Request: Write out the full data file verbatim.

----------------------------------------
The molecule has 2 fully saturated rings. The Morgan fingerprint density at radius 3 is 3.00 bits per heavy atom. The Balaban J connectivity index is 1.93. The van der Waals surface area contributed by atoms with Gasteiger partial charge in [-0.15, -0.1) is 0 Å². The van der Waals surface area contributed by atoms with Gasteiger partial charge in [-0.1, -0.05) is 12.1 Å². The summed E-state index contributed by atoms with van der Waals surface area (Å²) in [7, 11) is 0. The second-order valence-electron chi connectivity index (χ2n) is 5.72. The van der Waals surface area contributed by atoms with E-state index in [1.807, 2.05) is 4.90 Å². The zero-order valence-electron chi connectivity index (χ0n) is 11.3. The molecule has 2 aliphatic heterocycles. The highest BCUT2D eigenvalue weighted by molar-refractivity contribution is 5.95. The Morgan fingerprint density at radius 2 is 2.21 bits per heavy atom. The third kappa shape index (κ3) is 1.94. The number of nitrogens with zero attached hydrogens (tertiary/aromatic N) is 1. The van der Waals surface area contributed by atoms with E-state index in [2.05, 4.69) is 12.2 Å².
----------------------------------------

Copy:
The molecule has 2 fully saturated rings. The Morgan fingerprint density at radius 3 is 3.00 bits per heavy atom. The Balaban J connectivity index is 1.93. The van der Waals surface area contributed by atoms with Gasteiger partial charge in [-0.15, -0.1) is 0 Å². The van der Waals surface area contributed by atoms with Gasteiger partial charge in [-0.1, -0.05) is 12.1 Å². The summed E-state index contributed by atoms with van der Waals surface area (Å²) in [7, 11) is 0. The second-order valence-electron chi connectivity index (χ2n) is 5.72. The van der Waals surface area contributed by atoms with E-state index in [1.807, 2.05) is 4.90 Å². The zero-order valence-electron chi connectivity index (χ0n) is 11.3. The molecule has 2 aliphatic heterocycles. The highest BCUT2D eigenvalue weighted by molar-refractivity contribution is 5.95. The Morgan fingerprint density at radius 2 is 2.21 bits per heavy atom. The third kappa shape index (κ3) is 1.94. The number of nitrogens with zero attached hydrogens (tertiary/aromatic N) is 1. The van der Waals surface area contributed by atoms with E-state index in [2.05, 4.69) is 12.2 Å².